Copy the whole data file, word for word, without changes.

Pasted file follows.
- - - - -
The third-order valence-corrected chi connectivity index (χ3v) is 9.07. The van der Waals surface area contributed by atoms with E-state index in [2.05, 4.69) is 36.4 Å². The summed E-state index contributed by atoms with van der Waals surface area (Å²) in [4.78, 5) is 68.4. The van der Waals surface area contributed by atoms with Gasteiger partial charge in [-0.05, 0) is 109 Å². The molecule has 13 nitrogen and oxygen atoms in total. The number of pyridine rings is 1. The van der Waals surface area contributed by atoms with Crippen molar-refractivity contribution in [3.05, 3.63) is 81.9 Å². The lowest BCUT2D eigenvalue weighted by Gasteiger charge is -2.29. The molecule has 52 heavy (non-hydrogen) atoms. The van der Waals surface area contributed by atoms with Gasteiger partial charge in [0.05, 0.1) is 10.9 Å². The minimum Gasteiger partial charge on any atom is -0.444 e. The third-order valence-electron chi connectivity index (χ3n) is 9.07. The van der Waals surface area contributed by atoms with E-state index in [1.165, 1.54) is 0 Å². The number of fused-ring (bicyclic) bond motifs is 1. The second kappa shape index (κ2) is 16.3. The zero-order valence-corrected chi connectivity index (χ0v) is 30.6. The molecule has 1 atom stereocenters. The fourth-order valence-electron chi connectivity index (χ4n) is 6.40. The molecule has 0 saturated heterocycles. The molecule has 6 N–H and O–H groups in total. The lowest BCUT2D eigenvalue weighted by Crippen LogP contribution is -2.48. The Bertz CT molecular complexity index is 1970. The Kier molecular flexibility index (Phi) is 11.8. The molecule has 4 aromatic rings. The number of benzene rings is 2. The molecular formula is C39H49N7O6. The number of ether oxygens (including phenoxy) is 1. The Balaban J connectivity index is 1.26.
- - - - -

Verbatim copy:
The third-order valence-corrected chi connectivity index (χ3v) is 9.07. The van der Waals surface area contributed by atoms with E-state index in [2.05, 4.69) is 36.4 Å². The summed E-state index contributed by atoms with van der Waals surface area (Å²) in [4.78, 5) is 68.4. The van der Waals surface area contributed by atoms with Gasteiger partial charge in [-0.05, 0) is 109 Å². The molecule has 13 nitrogen and oxygen atoms in total. The number of pyridine rings is 1. The van der Waals surface area contributed by atoms with Crippen molar-refractivity contribution in [3.05, 3.63) is 81.9 Å². The lowest BCUT2D eigenvalue weighted by Gasteiger charge is -2.29. The molecule has 52 heavy (non-hydrogen) atoms. The van der Waals surface area contributed by atoms with Gasteiger partial charge in [0.05, 0.1) is 10.9 Å². The minimum Gasteiger partial charge on any atom is -0.444 e. The third-order valence-electron chi connectivity index (χ3n) is 9.07. The van der Waals surface area contributed by atoms with E-state index in [1.165, 1.54) is 0 Å². The number of fused-ring (bicyclic) bond motifs is 1. The second kappa shape index (κ2) is 16.3. The zero-order valence-corrected chi connectivity index (χ0v) is 30.6. The molecule has 1 atom stereocenters. The fourth-order valence-electron chi connectivity index (χ4n) is 6.40. The molecule has 0 saturated heterocycles. The molecule has 6 N–H and O–H groups in total. The lowest BCUT2D eigenvalue weighted by Crippen LogP contribution is -2.48. The Bertz CT molecular complexity index is 1970. The Kier molecular flexibility index (Phi) is 11.8. The molecule has 4 aromatic rings. The number of benzene rings is 2. The molecular formula is C39H49N7O6. The number of ether oxygens (including phenoxy) is 1. The Balaban J connectivity index is 1.26.